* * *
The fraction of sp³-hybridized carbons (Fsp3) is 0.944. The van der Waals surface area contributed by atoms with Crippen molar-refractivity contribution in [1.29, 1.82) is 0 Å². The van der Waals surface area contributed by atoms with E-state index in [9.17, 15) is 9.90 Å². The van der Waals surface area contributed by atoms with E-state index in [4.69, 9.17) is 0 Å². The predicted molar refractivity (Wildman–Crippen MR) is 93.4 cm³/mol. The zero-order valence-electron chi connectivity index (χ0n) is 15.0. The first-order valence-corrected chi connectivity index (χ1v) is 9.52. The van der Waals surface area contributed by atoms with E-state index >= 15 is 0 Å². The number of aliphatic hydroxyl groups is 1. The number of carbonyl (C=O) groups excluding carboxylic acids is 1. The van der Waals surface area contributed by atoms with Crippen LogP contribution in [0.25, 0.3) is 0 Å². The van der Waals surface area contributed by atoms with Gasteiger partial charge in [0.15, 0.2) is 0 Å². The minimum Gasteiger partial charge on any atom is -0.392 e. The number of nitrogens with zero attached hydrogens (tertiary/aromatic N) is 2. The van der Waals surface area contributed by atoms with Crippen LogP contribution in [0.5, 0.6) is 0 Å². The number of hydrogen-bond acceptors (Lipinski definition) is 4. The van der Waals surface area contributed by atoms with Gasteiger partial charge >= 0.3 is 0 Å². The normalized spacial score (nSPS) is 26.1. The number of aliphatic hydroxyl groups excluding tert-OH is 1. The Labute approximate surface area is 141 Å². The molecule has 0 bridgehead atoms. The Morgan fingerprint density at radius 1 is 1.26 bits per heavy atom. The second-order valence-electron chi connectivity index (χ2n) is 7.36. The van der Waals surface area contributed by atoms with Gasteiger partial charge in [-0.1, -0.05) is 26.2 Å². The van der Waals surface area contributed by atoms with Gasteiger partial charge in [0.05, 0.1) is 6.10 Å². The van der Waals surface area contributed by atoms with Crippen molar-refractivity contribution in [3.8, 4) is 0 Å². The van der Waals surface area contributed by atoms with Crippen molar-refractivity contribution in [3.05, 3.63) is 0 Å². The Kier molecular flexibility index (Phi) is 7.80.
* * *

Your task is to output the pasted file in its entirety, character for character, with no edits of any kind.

The fraction of sp³-hybridized carbons (Fsp3) is 0.944. The van der Waals surface area contributed by atoms with Crippen molar-refractivity contribution in [1.29, 1.82) is 0 Å². The van der Waals surface area contributed by atoms with E-state index in [9.17, 15) is 9.90 Å². The van der Waals surface area contributed by atoms with E-state index in [4.69, 9.17) is 0 Å². The predicted molar refractivity (Wildman–Crippen MR) is 93.4 cm³/mol. The zero-order valence-electron chi connectivity index (χ0n) is 15.0. The first-order valence-corrected chi connectivity index (χ1v) is 9.52. The van der Waals surface area contributed by atoms with E-state index >= 15 is 0 Å². The number of aliphatic hydroxyl groups is 1. The number of carbonyl (C=O) groups excluding carboxylic acids is 1. The van der Waals surface area contributed by atoms with Crippen LogP contribution in [0.25, 0.3) is 0 Å². The van der Waals surface area contributed by atoms with Gasteiger partial charge in [0.15, 0.2) is 0 Å². The minimum Gasteiger partial charge on any atom is -0.392 e. The number of nitrogens with zero attached hydrogens (tertiary/aromatic N) is 2. The van der Waals surface area contributed by atoms with Crippen LogP contribution in [0.5, 0.6) is 0 Å². The number of hydrogen-bond acceptors (Lipinski definition) is 4. The van der Waals surface area contributed by atoms with Gasteiger partial charge >= 0.3 is 0 Å². The normalized spacial score (nSPS) is 26.1. The number of aliphatic hydroxyl groups excluding tert-OH is 1. The Labute approximate surface area is 141 Å². The molecule has 0 bridgehead atoms. The Morgan fingerprint density at radius 1 is 1.26 bits per heavy atom. The second-order valence-electron chi connectivity index (χ2n) is 7.36. The van der Waals surface area contributed by atoms with Gasteiger partial charge in [-0.1, -0.05) is 26.2 Å². The van der Waals surface area contributed by atoms with Gasteiger partial charge in [0.05, 0.1) is 6.10 Å². The van der Waals surface area contributed by atoms with Crippen molar-refractivity contribution in [3.8, 4) is 0 Å². The van der Waals surface area contributed by atoms with Crippen molar-refractivity contribution in [3.05, 3.63) is 0 Å². The Kier molecular flexibility index (Phi) is 7.80.